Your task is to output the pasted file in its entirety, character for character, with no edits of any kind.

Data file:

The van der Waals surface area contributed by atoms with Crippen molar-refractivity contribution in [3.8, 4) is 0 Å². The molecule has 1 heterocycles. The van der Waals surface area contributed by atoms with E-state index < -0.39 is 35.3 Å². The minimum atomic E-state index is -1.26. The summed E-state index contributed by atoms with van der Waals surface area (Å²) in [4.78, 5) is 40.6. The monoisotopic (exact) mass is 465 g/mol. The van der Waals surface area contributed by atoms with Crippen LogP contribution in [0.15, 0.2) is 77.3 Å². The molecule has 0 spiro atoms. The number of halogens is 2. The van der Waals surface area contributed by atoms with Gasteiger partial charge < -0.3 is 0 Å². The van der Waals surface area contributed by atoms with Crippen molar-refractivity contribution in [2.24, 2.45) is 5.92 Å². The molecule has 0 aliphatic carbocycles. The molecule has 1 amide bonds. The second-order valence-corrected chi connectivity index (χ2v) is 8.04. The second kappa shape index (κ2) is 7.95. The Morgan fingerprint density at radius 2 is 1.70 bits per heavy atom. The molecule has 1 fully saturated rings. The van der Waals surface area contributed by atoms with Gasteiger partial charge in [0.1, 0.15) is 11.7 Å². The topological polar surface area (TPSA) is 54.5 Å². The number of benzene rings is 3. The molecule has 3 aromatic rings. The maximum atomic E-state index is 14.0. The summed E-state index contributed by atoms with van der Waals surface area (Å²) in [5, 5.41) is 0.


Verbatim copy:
The van der Waals surface area contributed by atoms with Crippen molar-refractivity contribution in [3.8, 4) is 0 Å². The molecule has 1 heterocycles. The van der Waals surface area contributed by atoms with E-state index < -0.39 is 35.3 Å². The minimum atomic E-state index is -1.26. The summed E-state index contributed by atoms with van der Waals surface area (Å²) in [4.78, 5) is 40.6. The monoisotopic (exact) mass is 465 g/mol. The van der Waals surface area contributed by atoms with Crippen LogP contribution in [0.15, 0.2) is 77.3 Å². The molecule has 0 spiro atoms. The number of halogens is 2. The van der Waals surface area contributed by atoms with Gasteiger partial charge < -0.3 is 0 Å². The van der Waals surface area contributed by atoms with Crippen molar-refractivity contribution in [2.24, 2.45) is 5.92 Å². The molecule has 0 aliphatic carbocycles. The molecule has 1 amide bonds. The second-order valence-corrected chi connectivity index (χ2v) is 8.04. The second kappa shape index (κ2) is 7.95. The Morgan fingerprint density at radius 2 is 1.70 bits per heavy atom. The molecule has 1 fully saturated rings. The van der Waals surface area contributed by atoms with Gasteiger partial charge in [0.1, 0.15) is 11.7 Å². The topological polar surface area (TPSA) is 54.5 Å². The number of benzene rings is 3. The molecule has 3 aromatic rings. The maximum atomic E-state index is 14.0. The summed E-state index contributed by atoms with van der Waals surface area (Å²) in [5, 5.41) is 0.